21 July 2004

Pain research

Yesterday, when the steel door of our department unexpectedly slammed shut on my finger, I was fortunate to be able to conduct some research and empirical testing of my philosophical views on pain.

I'm pleased to say that things turned out well. One consequence of my view is that by relaxing and accepting a pain --in particular, by letting go of the urge to fight it (see: Nagel, Korsgaard) and trying to associate with it as part of one's self (see: me)-- the pain becomes much less bad.* Importantly, that's not to say that the sensory qualities of the pain change (much). In terms of phenomenology, the pain still felt pretty much the same, but there was a substantial change in its badness.

Unfortunately, I wasn't able to reconfirm my claim --arrived at mainly through broken fingers in the past**-- that certain pains have a distinctive character indicative of the injury. That is, broken fingers have a certain feeling to them. Its been awhile since I last broke a finger and thus I was curious whether I would recognize the alleged distinctive character again.***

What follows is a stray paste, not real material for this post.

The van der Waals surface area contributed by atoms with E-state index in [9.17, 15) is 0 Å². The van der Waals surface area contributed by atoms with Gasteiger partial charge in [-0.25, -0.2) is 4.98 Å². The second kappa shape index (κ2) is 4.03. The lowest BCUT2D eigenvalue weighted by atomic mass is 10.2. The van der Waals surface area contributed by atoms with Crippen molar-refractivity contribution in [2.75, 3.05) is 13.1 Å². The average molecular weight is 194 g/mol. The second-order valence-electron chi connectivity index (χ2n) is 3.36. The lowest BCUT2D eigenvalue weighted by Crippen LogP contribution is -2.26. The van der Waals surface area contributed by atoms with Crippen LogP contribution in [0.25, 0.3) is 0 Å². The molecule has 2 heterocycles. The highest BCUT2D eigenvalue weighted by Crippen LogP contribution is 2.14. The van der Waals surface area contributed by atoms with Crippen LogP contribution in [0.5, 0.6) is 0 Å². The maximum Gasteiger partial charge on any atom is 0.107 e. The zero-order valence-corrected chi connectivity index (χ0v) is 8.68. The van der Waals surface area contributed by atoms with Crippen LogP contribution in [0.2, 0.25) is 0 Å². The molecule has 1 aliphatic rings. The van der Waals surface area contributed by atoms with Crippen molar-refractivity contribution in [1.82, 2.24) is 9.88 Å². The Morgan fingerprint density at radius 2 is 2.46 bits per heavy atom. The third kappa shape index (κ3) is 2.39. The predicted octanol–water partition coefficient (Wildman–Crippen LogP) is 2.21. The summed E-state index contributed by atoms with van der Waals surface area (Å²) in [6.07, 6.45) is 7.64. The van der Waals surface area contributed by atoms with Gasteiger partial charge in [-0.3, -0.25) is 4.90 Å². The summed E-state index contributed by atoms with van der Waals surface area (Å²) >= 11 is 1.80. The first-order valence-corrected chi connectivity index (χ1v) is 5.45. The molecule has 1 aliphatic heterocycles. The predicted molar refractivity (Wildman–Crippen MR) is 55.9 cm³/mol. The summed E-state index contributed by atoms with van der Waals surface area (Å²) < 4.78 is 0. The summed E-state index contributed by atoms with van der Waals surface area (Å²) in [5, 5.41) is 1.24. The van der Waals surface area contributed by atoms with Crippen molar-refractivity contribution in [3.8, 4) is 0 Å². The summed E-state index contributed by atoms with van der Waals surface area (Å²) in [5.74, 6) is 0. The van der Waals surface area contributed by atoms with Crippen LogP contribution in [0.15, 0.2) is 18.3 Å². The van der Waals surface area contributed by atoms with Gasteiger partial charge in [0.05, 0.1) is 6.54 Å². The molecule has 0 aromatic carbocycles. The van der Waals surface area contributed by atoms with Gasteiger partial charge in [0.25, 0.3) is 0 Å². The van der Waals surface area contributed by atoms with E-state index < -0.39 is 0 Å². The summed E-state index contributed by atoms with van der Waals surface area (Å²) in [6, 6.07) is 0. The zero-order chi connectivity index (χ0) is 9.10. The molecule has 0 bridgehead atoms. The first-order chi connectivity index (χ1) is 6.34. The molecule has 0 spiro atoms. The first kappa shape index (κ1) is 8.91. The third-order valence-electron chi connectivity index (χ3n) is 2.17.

*N.b., this is very different from trying to ignore the pain. Actively trying to put it out of your mind, I think, tends to make it worse.

**No, I'm neither a masochist nor particularly clumsy. All the broken bones resulted from martial arts injuries in my teenage years (when I viewed such injuries as a source of pride and badge of honor --now that I have arthritis at 27 and can reliably tell you when a storm's a comin', I'm a bit less proud).

***One must, I think, learn such pain identification through experience. Many traumas probably feel like broken bones to the naive injured patient; but many broken bones have a distinctive character to those of us with experience.

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